Up until twelve years old, I was a steadily working child actor with a slew of television commercials to my credit (including one that I shared the screen with my mother, who, in a huge stretch, was playing my mother in the spot.)   My mom accompanied me to every audition and shoot and she was the antithesis of the stage mother.  It was all about me having some fun. My earnings from the television work I used to build a Lego Empire and my time on the set was never anything less then a ball.  It never felt like work, rather something cool I got to do with my mom instead of going to school every once in a while.  I had zero pressure; and was always told the moment I wasn't having fun any more was when I would quit.  In Grade Six, it suddenly became a drag to miss school to shoot a commercial because by then I had discovered girls.  After I shot two commercials in a little over a week, I told my mother I didn't want to do this anymore and that was that.   Thanks Mom.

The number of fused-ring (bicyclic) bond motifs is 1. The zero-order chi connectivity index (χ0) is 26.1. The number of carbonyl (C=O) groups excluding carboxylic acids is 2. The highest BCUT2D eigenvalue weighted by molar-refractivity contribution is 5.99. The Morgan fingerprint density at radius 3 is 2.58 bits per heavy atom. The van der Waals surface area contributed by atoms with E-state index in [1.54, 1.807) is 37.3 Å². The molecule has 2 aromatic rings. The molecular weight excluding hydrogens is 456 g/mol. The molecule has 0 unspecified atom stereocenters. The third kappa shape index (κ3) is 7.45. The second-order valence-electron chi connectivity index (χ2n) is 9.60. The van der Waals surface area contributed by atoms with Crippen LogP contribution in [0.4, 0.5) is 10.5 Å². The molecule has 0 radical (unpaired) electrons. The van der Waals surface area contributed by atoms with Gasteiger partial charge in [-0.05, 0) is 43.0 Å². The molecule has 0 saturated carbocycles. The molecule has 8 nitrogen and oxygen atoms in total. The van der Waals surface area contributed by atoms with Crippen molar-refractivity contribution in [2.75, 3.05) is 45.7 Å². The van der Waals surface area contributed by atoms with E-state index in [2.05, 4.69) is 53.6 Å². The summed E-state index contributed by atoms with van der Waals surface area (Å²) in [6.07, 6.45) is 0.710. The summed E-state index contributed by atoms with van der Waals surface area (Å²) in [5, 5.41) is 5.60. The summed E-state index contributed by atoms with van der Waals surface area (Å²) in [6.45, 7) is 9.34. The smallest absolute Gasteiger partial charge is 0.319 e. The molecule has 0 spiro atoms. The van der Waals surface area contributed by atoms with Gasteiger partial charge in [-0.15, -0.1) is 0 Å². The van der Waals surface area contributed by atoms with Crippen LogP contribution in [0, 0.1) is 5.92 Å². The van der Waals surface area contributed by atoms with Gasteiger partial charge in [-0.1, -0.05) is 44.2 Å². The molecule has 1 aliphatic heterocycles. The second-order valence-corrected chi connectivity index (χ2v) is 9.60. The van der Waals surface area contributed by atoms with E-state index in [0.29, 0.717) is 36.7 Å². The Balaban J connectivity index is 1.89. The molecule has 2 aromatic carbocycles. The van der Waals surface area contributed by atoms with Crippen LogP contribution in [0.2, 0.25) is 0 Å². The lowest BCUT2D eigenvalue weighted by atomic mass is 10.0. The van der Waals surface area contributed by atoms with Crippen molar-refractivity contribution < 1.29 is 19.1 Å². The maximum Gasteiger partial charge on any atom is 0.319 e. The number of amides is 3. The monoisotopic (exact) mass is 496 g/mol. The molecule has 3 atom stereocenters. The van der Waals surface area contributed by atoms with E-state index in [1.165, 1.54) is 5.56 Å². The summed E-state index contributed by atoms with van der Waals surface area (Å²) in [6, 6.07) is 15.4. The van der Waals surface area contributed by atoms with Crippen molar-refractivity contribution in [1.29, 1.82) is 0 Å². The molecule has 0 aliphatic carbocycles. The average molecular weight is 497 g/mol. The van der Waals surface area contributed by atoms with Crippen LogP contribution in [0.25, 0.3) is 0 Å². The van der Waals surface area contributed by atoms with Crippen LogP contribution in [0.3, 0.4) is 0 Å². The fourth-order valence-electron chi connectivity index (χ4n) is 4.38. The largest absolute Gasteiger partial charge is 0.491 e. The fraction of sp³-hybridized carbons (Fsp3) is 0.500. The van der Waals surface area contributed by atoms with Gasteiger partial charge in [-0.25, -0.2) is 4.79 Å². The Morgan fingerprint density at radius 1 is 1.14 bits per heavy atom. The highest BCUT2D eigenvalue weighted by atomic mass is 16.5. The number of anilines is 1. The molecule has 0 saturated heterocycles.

At around this same time, I discovered horror films, and almost over night my room went from wall-to-wall hockey posters and pictures to a bunch of movie posters and grisly photos from Fangoria magazine.  I think a lot of parents would be alarmed by this turn - particularly the fact that I had pictures of people with axes imbedded in their skulls on my wall, but I never once caught any flack for my new found interest.  In fact, my mother would provide me with the $20 that I would truck off to my stores of choice to shop for new posters.  I would return with a Psycho III poster and quickly find it a place of prominence on my wall.   Thanks Mom.